An Introduction to Combustible Dust Explosions
Combustible dust explosions are one of the most underestimated hazards in industrial settings. This is simply because people are not aware of how common and dangerous combustible dust can be.
Consider this: According to a study by the Chemical Safety Board (CSB), there have been 111 dust-related fires that resulted in 66 deaths and 337 injuries between 2006 and 2017.
In this article, we will discuss the causes of these dust explosions and shed light on how to prevent them.
Let’s start by discussing what combustible dust is and why it is so dangerous.
What Is Combustible Dust?
Combustible dust is any type of fine substance that has the capability to burn, which can then lead to an explosion hazard under the right circumstances.
Dust can accumulate from conveying, handling and storing the following materials:
- Organic materials like sugar, grain, wood, etc.
- Synthetic materials like plastic, pesticides, etc.
- Peat and coal
- Metals like aluminum, bronze, etc.
- Nonmetallic and inorganic substances like rubber
While these materials may be non-combustible when settled on a surface, they can pose an explosion risk when the dust particles are dispersed in air in the correct concentration.
What Is a Dust Explosion?
A dust explosion occurs when fine particles, suspended in the air in a confined area with sufficient concentration, combust rapidly. Simply put, when too much combustible dust accumulates and is exposed to a spark, that dust will explode.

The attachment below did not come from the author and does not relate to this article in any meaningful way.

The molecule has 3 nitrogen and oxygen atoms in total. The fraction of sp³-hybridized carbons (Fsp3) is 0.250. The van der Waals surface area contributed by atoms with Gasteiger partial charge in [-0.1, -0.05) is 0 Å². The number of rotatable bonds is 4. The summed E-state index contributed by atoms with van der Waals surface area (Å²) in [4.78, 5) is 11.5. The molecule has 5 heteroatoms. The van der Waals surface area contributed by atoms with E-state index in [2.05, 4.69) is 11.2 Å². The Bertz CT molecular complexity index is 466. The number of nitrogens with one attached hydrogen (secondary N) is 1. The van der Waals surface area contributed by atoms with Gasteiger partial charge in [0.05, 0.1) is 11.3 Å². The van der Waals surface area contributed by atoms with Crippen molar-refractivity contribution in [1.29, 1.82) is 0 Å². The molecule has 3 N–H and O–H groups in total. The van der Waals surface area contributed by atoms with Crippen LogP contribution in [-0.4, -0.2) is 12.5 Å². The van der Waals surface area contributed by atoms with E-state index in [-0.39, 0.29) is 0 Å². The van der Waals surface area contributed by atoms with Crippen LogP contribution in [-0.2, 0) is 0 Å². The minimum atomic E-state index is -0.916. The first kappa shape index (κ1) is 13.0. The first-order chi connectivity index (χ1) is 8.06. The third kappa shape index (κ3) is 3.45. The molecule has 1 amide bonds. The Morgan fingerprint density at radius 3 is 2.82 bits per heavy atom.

In general, the dust cloud that results from the processing of raw materials in some industries is extremely combustible and only requires a light ignition source. If this rapid burning of dust particles takes place in an enclosed room, pressure could build up and cause equipment to explode. Ultimately, this could result in serious damage to the facility and loss of limb or life to the workers.
Here are some industries that face an increased risk of dust explosions:
- Food products
- Lumber and wood products
- Chemical manufacturing
- Primary metal industries
How Do Dust Explosions Occur?
A fire needs three elements to ignite: oxygen, heat and fuel (dust). Also known as the fire triangle, when these three combine with dust particles dispersed in abundance, they can cause violent combustion called deflagration. If another element – confinement – is introduced to this equation, the result is a deadly explosion due to an immense rise in pressure.
These five elements (oxygen, heat, fuel, dispersion and confinement) combined are called the “Dust Explosion Pentagon,” and exclusion of any one of them can prevent a fire or an explosion.
What Makes Dust Explosions So Destructive?
Dust explosions are divided into two types:
Primary Dust Explosions
This usually occurs in smaller spaces like rooms, containers or inside equipment. It happens due to the accumulation of dust in these confined spaces which reacts to an ignition source and starts a fire.
Secondary Dust Explosion
Vibration caused by the primary explosions may result in more dust being dislodged into the air or may simply damage a containment system like a container or a vessel. As a result, more dust becomes airborne that may result in another explosion.
In contrast to primary explosions, these can be far more deadly due to an increased concentration and quantity of combustible dust. It is believed that this type of explosion is the real culprit that has caused so much destruction and casualties in the past.
Now that we understand the causes and types of dust explosion, let’s look at the possibilities of preventing them.
How to Prevent Dust Explosions
As we have learned earlier, the exclusion of even a single element from the “Dust Explosion Pentagon” can eliminate the risk entirely; hence, the primary goal should be implementing a safe housekeeping regimen focusing on disposing of the fuel and safeguarding against any ignition source.